Fair lending advocates fear that a provision in pending Senate legislation that would roll back bank regulations could make it harder to spot discriminatory mortgage lending patterns, but just how much of an impact that provision will ultimately have remains murky.
The Economic Growth, Regulatory Relief, and Consumer Protection Act (S. 2155) includes a section that would lower reporting requirements for small-mortgage lenders under a 1970s data collection law. A Senate vote is expected this week.
That provision would not eliminate all of the reporting requirements small lenders face under the 1975 Home Mortgage Disclosure Act (HMDA), but it would allow them to avoid collecting new data fields that were mandated by the Consumer Financial Protection Bureau in a regulation that took effect this year.
Community banks and credit unions say that the provision in the Senate bill would significantly lower their compliance costs while not materially impacting the data that lenders provide under HMDA. Consumer, fair lending and bank reform groups argue that lowering the reporting requirements will blow a big hole in the ability to detect and eliminate discriminatory lending and redlining, a practice where banks decline to lend to people from certain geographic and demographic areas.
HMDA requires banks, credit unions, and other mortgage lenders to provide information to the federal government about the race, ethnicity, and other demographic characteristics of their borrowers. The data is then used to determine broad lending trends and, if there is an appearance of potential discrimination, bring enforcement actions.
The 2010 Dodd-Frank Act mandated that lenders report an additional 13 categories of data, including the age of mortgage applicants, and gave the CFPB the authority to increase those data fields if it saw fit. The CFPB did, and more than doubled the additional data.
The bureau provided exemptions, allowing banks and credit unions that issue fewer than 25 mortgage loans in each of a preceding two years to avoid that reporting requirement. Lenders that issued fewer than 100 home equity lines of credit (HELOC) were also exempted under the CFPB rule. The new reporting rule took effect in January, although lenders were given time to make mistakes in the new reporting system.
“They looked more toward getting more loan data than the burden on an institution that makes 25 loans,” Richard Andreano, a partner with Ballard Spahr LLP, told Bloomberg Law.
S. 2155 rolls that provision back, exempting all banks and credit unions that issue fewer than 500 mortgages in each year of a two-year period to avoid the additional reporting requirements, with the same figure applying to HELOC lenders.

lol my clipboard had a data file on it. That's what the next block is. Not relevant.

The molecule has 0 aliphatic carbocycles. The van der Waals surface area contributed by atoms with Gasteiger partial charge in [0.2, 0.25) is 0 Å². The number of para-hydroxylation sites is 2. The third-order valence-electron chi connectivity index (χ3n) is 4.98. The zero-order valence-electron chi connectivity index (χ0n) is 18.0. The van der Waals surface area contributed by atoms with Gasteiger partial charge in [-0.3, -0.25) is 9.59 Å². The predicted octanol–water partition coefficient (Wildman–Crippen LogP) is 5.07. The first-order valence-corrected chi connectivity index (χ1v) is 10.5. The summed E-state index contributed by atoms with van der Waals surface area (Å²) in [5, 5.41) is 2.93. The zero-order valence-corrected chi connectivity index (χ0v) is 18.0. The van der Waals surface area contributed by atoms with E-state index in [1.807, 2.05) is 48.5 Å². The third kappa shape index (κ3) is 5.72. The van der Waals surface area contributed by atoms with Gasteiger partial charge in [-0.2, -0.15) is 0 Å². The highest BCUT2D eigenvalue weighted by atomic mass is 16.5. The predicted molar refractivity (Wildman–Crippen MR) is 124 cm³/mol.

Those lenders would still have to comply with HMDA reporting mandates in place prior to Dodd-Frank, however, said Paul Merski of the Independent Community Bankers of America.
“That reporting will stay in place. All the banks that have to do HMDA reporting now will continue to do that HMDA reporting,” he said.
Losing that additional data could prove to be a big loss for those seeking to root out discriminatory lending, said Kevin Stein of the California Reinvestment Coalition.
Stein and other opponents of S. 2155 note that allowing small bank and credit union mortgage lenders to escape the updated CFPB data reporting mandates would exempt around 85 percent of banks from them.
“It is a big deal. It’s a huge number of lenders, and it will have the effect of making it harder to determine whether discrimination is occurring. That is the main purpose of the HMDA data,” Stein said.
Even though the number of banks reporting the enhanced mortgage data would be slashed, the real impact is unclear.
According to the Federal Reserve Bank of Kansas City, if the Senate bill’s HMDA changes go into effect as currently written, around 3.57 percent of all HMDA data currently reported would be lost, based on 2016 reporting data.
Even that small drop could prove damaging to anti-discrimination efforts, said Ira Rheingold, the executive director of the National Association of Consumer Advocates.
Having to report that data forces banks to consider whether they are doing enough to ensure they are not engaged in even unintentionally discriminatory lending practices, he said.
“It’s a huge number of lenders, and it will have the effect of making it harder to determine whether discrimination is occurring. That is the main purpose of the HMDA data,” Rheingold said.
With the Senate bill poised to pass in the coming days and adoption by the House is seen as likely, the changes to HMDA reporting requirements for small lenders are likely on the way.
If and when the bill finally passes, the biggest losers would be private groups that want to look into lending practices since federal and state regulators could see what they need to prosecute fair lending violations, Andreano said.
“The government can still get whatever it wants,” he said.
That is small comfort to Stein and other fair lending advocates, however.
“It is happening in the context of an administration that is retreating from oversight of financial institutions, retreating from consumer protection and retreating from enforcement of fair housing laws,” he said.
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